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Problem Solver - August 2008

Preventing RWIs and Shutdowns at Your Aquatic Facility



According to the U.S. Centers for Disease Control and Prevention, there are around 360 million visits to recreational water venues annually. But at the same time, recreational water illnesses (RWIs) represent a rising concern among the public and among pool operators.

Results from a recent survey (conducted by NSF International) showed that 92 percent of aquatic facility inspectors surveyed shut down a recreational water facility within the past three years. Poor water quality was cited as the most common reason for the closures. To reduce the risk that your facility will be shut down due to poor water quality—or even worse, that you will see an RWI outbreak—it is imperative to educate yourself and your staff on the best equipment and methods to keep your water clear and safe.

Q: Our outdoor facility includes a conventional lap pool as well as a zero-depth entry play pool. Do different types of pools require different kinds of attention?

A: The traditional approach to chlorination may need rethinking for new pool designs such as spray features and zero-depth entry pools. Because sunlight causes chlorine to dissipate from the pool, shallow bodies of water—with a high percentage of their water close to the surface—are more susceptible to chlorine loss from UV rays. And, whether you are dealing with an indoor or outdoor facility, bather load impacts chlorine usage. Shallow pools typically have less water volume per swimmer and thus potentially less chlorine per swimmer.

Think about it: Deep water acts as a chlorine reservoir. For example, when several people swim on the surface of a regular swimming pool, chlorine is consumed at the surface due to sun exposure or bather waste. However, some of the chlorine in the deeper water will circulate to replace it. In a shallow body of water, once the chlorine is used up, it's gone.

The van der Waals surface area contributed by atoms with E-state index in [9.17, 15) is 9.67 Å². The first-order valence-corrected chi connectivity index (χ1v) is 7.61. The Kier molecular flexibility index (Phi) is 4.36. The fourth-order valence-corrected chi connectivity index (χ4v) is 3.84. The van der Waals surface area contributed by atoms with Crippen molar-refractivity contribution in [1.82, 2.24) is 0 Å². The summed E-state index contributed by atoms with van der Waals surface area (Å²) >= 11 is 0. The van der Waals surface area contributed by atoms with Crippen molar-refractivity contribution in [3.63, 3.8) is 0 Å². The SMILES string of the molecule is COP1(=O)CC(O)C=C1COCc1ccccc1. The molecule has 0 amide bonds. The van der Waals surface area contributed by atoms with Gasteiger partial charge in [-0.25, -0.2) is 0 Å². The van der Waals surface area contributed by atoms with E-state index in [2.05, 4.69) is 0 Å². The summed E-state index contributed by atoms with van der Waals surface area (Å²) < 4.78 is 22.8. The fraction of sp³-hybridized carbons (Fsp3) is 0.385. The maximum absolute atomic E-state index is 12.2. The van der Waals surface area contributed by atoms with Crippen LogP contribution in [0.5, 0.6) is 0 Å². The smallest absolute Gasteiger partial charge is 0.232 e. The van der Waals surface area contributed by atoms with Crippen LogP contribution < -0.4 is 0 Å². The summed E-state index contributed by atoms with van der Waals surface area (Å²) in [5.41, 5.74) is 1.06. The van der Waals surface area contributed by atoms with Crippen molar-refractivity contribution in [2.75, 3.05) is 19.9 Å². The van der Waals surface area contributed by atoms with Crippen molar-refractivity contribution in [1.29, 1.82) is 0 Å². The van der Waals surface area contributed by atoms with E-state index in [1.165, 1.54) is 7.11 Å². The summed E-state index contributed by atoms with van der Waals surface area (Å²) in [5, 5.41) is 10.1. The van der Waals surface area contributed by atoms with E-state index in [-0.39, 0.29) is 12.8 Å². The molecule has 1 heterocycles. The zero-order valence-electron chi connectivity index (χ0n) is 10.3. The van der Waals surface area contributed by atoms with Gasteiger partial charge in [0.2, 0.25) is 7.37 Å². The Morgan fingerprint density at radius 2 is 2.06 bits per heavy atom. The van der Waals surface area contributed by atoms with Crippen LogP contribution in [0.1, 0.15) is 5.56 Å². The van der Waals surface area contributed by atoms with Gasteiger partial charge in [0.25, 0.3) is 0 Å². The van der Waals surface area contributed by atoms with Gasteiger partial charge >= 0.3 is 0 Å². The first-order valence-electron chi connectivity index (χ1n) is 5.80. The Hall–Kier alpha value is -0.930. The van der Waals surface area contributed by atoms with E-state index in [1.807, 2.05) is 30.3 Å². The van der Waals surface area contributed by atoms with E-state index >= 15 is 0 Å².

Q: How can I be sure I'm getting the right amount of chlorine into the water at all times?

A: No matter which type of pools your facility contains, you should size a chlorinator large enough to deliver plenty of chlorine during peak demand. In the case of indoor pools, heavy bather loads cause pools to use more chlorine. With regard to outdoor pools peak bather loads often occur during the heat of the day (when the sun is already destroying chlorine) and an under-sized chlorinator can't keep up. This could lead to low chlorine residual and cloudy water. Your pool may consume 80 percent of all its chlorine in just a few hours under these conditions.

The solution is to rely on a larger chlorinator. Using a high-capacity chlorinator does not necessarily mean you'll spend more money on chlorine—you'll just be able to deliver the right amount of chlorine to the water when it's needed, meeting those peak demand requirements. This way, your chlorinator won't be playing catch-up overnight, and your patrons' health will be better protected.

Q: What should I know about cyanuric acid?

A: To begin with, don't add cyanuric acid or use products that contain it, such as trichloroisocyanurate tablets (trichlor), in indoor pools. Cyanuric acid slows down chlorine's dissipation from sunlight. And too much of it will inhibit chlorine's effectiveness. No sunlight, no need.

When added to outdoor pool water, cyanuric acid (stabilizer) will help maintain a chlorine residual, but just like medicine, you don't want to take more than is really required or adverse affects may set in. That said, 10 to 20 parts per million is all you'll need.

Without stabilizer, chlorine can dissipate from your outdoor pool in as little as an hour or two. Any chlorinator will have trouble keeping up with that pace, especially if your pool's circulation turnover time is greater than four hours. By using stabilizer within the levels mentioned above, you provide better protection to your swimmers and consume less chlorine.

Q: What else should I be concerned about?

A: Because maintaining proper chlorine levels is so critical, you'll want to be sure your equipment meets NSF Standard 50. For example, NSF tests cal-hypo chlorinators and specific branded tablets to confirm that they can do what the manufacturers claim they can do: feed a specific amount of chlorine, measured in pounds per hour.

In addition to being aware of standards, it is also important to ensure that your staff is well-trained. No matter what else you do, you'll want your people to be able to identify a problem. Having some of your pool staff attend Certified Pool Operator or Aquatic Facilities Operator Certification training is a good idea. In addition, you should establish and enforce a regular routine for testing pool water, and keep your logbook up to date, accurate and in a designated location.


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